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Verification of Regional Deterministic Precipitation Analysis Products Using Snow Data Assimilation for Application in Meteorological Network Assessment in Sparsely Gauged Nordic Basins

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  • 1 Institut National de la Recherche Scientifique, Centre eau terre et environnement, Quebec, Quebec, Canada
  • | 2 YukonU Research Centre, Yukon University, Whitehorse, Yukon, Canada
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Abstract

Sparse precipitation information can result in uncertainties in hydrological modeling practices. Precipitation observation network augmentation is one way to reduce the uncertainty. Meanwhile, in basins with snowpack-dominated hydrology, in the absence of a high-density precipitation observation network, assimilation of in situ and remotely sensed measurements of snowpack state variables can also provide the possibility to reduce flow estimation uncertainty. Similarly, assimilation of existing precipitation observations into gridded numerical precipitation products can alleviate the adverse effects of missing information in poorly instrumented basins. In Canada, the Regional Deterministic Precipitation Analysis (RDPA) data from the Canadian Precipitation Analysis (CaPA) system have been increasingly applied for flow estimation in sparsely gauged Nordic basins. Moreover, CaPA-RDPA data have also been applied to establish observational priorities for augmenting precipitation observation networks. However, the accuracy of the assimilated data should be validated before being applicable in observation network assessment. The assimilation of snowpack state variables has proven to significantly improve streamflow estimates, and therefore, it can provide the benchmark against which the impact of assimilated precipitation data on streamflow simulation can be compared. Therefore, this study introduces a parsimonious framework for performing a proxy validation of the precipitation-assimilated products through the application of snow assimilation in physically based hydrologic models. This framework is demonstrated to assess the observation networks in three boreal basins in Yukon, Canada. The results indicate that in most basins, the gridded analysis products generally enjoyed the level of accuracy required for accurate flow simulation and therefore were applied in the meteorological network assessment in those cases.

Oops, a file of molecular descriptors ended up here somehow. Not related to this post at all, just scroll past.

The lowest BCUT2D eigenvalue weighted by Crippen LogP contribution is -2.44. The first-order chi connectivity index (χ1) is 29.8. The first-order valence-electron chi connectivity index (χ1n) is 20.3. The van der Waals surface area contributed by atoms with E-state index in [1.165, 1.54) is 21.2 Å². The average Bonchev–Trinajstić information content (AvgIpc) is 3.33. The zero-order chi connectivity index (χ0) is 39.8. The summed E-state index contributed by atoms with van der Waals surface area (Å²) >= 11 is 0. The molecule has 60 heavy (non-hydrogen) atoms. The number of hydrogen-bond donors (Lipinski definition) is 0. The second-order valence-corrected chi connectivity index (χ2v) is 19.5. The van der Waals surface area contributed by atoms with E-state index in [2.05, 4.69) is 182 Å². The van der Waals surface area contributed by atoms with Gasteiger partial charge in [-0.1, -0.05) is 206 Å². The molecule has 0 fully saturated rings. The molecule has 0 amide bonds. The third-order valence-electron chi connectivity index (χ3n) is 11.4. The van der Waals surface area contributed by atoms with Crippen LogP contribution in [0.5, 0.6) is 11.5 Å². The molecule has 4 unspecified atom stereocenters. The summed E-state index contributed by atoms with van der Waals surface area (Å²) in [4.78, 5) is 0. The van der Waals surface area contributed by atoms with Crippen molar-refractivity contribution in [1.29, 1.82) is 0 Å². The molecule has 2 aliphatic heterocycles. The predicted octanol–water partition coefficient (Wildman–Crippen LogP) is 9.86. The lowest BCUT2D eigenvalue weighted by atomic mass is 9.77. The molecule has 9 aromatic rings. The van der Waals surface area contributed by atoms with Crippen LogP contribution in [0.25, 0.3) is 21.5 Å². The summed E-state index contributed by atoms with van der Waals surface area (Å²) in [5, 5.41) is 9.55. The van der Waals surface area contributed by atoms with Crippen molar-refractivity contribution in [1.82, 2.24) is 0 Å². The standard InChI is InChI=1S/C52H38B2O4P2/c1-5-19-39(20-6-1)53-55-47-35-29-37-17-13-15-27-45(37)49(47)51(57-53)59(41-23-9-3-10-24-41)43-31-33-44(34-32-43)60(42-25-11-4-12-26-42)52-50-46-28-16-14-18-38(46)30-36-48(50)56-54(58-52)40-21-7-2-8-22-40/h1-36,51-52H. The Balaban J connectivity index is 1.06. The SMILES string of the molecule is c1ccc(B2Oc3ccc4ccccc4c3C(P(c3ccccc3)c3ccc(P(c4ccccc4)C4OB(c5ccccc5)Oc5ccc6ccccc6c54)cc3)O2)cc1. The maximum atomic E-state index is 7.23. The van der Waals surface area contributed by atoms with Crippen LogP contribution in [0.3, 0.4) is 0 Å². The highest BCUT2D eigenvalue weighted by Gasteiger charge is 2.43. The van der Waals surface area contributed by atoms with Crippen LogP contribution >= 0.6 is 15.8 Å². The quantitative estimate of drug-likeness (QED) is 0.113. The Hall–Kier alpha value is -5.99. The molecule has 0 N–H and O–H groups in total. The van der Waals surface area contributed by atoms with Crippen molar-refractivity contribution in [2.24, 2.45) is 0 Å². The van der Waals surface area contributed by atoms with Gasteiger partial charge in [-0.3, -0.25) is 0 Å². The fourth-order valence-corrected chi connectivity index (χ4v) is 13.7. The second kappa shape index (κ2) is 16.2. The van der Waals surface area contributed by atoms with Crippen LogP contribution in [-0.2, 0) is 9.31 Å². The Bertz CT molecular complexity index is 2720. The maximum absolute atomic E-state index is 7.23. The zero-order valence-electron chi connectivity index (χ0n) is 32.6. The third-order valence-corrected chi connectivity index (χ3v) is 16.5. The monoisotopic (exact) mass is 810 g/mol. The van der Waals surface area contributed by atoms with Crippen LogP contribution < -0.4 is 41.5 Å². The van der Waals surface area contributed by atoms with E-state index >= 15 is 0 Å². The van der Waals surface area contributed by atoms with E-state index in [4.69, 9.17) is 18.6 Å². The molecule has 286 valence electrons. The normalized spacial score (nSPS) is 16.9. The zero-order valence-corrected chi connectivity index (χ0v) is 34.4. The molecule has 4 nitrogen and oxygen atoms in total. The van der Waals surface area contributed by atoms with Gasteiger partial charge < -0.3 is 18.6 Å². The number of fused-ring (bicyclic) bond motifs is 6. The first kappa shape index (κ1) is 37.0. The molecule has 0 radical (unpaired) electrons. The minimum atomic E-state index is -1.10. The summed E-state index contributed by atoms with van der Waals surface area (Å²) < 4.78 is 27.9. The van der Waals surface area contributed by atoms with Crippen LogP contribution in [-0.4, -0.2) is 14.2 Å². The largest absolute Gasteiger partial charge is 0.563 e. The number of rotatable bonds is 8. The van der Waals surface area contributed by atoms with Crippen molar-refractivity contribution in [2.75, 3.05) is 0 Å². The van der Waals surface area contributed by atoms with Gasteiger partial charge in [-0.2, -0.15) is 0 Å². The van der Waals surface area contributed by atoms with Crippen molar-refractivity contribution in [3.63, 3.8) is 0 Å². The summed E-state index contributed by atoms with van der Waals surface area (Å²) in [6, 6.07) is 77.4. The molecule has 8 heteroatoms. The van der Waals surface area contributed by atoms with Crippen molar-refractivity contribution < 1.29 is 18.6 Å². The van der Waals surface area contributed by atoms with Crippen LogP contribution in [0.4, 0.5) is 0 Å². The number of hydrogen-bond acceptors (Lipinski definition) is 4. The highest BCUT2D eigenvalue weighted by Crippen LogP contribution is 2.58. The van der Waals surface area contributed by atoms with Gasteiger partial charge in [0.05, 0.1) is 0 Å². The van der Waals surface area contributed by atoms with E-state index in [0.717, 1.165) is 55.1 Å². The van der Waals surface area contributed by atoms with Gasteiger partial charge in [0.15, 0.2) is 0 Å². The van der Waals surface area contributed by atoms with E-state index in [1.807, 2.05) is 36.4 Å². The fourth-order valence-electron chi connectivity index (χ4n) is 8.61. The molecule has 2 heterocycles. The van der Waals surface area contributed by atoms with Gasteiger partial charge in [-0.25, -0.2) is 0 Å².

Supplemental information related to this paper is available at the Journals Online website: https://doi.org/10.1175/JHM-D-20-0106.s1.

© 2021 American Meteorological Society. For information regarding reuse of this content and general copyright information, consult the AMS Copyright Policy (www.ametsoc.org/PUBSReuseLicenses).

Corresponding author: Kian Abbasnezhadi, kian.abbasnezhadi@canada.ca

Abstract

Sparse precipitation information can result in uncertainties in hydrological modeling practices. Precipitation observation network augmentation is one way to reduce the uncertainty. Meanwhile, in basins with snowpack-dominated hydrology, in the absence of a high-density precipitation observation network, assimilation of in situ and remotely sensed measurements of snowpack state variables can also provide the possibility to reduce flow estimation uncertainty. Similarly, assimilation of existing precipitation observations into gridded numerical precipitation products can alleviate the adverse effects of missing information in poorly instrumented basins. In Canada, the Regional Deterministic Precipitation Analysis (RDPA) data from the Canadian Precipitation Analysis (CaPA) system have been increasingly applied for flow estimation in sparsely gauged Nordic basins. Moreover, CaPA-RDPA data have also been applied to establish observational priorities for augmenting precipitation observation networks. However, the accuracy of the assimilated data should be validated before being applicable in observation network assessment. The assimilation of snowpack state variables has proven to significantly improve streamflow estimates, and therefore, it can provide the benchmark against which the impact of assimilated precipitation data on streamflow simulation can be compared. Therefore, this study introduces a parsimonious framework for performing a proxy validation of the precipitation-assimilated products through the application of snow assimilation in physically based hydrologic models. This framework is demonstrated to assess the observation networks in three boreal basins in Yukon, Canada. The results indicate that in most basins, the gridded analysis products generally enjoyed the level of accuracy required for accurate flow simulation and therefore were applied in the meteorological network assessment in those cases.

Supplemental information related to this paper is available at the Journals Online website: https://doi.org/10.1175/JHM-D-20-0106.s1.

© 2021 American Meteorological Society. For information regarding reuse of this content and general copyright information, consult the AMS Copyright Policy (www.ametsoc.org/PUBSReuseLicenses).

Corresponding author: Kian Abbasnezhadi, kian.abbasnezhadi@canada.ca

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